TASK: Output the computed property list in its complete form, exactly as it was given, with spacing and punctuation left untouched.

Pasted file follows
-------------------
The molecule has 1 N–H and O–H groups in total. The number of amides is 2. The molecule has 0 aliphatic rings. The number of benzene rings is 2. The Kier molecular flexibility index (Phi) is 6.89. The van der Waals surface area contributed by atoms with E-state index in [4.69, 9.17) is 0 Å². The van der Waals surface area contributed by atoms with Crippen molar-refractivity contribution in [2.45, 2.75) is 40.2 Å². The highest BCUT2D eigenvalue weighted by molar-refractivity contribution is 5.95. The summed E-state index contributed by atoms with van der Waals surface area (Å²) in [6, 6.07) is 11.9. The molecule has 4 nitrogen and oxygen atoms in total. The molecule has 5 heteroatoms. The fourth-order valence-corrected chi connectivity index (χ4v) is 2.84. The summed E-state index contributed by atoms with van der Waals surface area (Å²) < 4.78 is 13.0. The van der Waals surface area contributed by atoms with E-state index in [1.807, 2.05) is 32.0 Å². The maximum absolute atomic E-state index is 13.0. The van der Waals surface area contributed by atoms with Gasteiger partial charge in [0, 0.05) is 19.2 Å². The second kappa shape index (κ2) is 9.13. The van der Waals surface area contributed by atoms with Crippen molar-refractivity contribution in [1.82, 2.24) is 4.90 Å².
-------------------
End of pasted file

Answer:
The molecule has 1 N–H and O–H groups in total. The number of amides is 2. The molecule has 0 aliphatic rings. The number of benzene rings is 2. The Kier molecular flexibility index (Phi) is 6.89. The van der Waals surface area contributed by atoms with E-state index in [4.69, 9.17) is 0 Å². The van der Waals surface area contributed by atoms with Crippen molar-refractivity contribution in [2.45, 2.75) is 40.2 Å². The highest BCUT2D eigenvalue weighted by molar-refractivity contribution is 5.95. The summed E-state index contributed by atoms with van der Waals surface area (Å²) in [6, 6.07) is 11.9. The molecule has 4 nitrogen and oxygen atoms in total. The molecule has 5 heteroatoms. The fourth-order valence-corrected chi connectivity index (χ4v) is 2.84. The summed E-state index contributed by atoms with van der Waals surface area (Å²) < 4.78 is 13.0. The van der Waals surface area contributed by atoms with E-state index in [1.807, 2.05) is 32.0 Å². The maximum absolute atomic E-state index is 13.0. The van der Waals surface area contributed by atoms with Gasteiger partial charge in [0, 0.05) is 19.2 Å². The second kappa shape index (κ2) is 9.13. The van der Waals surface area contributed by atoms with Crippen molar-refractivity contribution in [1.82, 2.24) is 4.90 Å².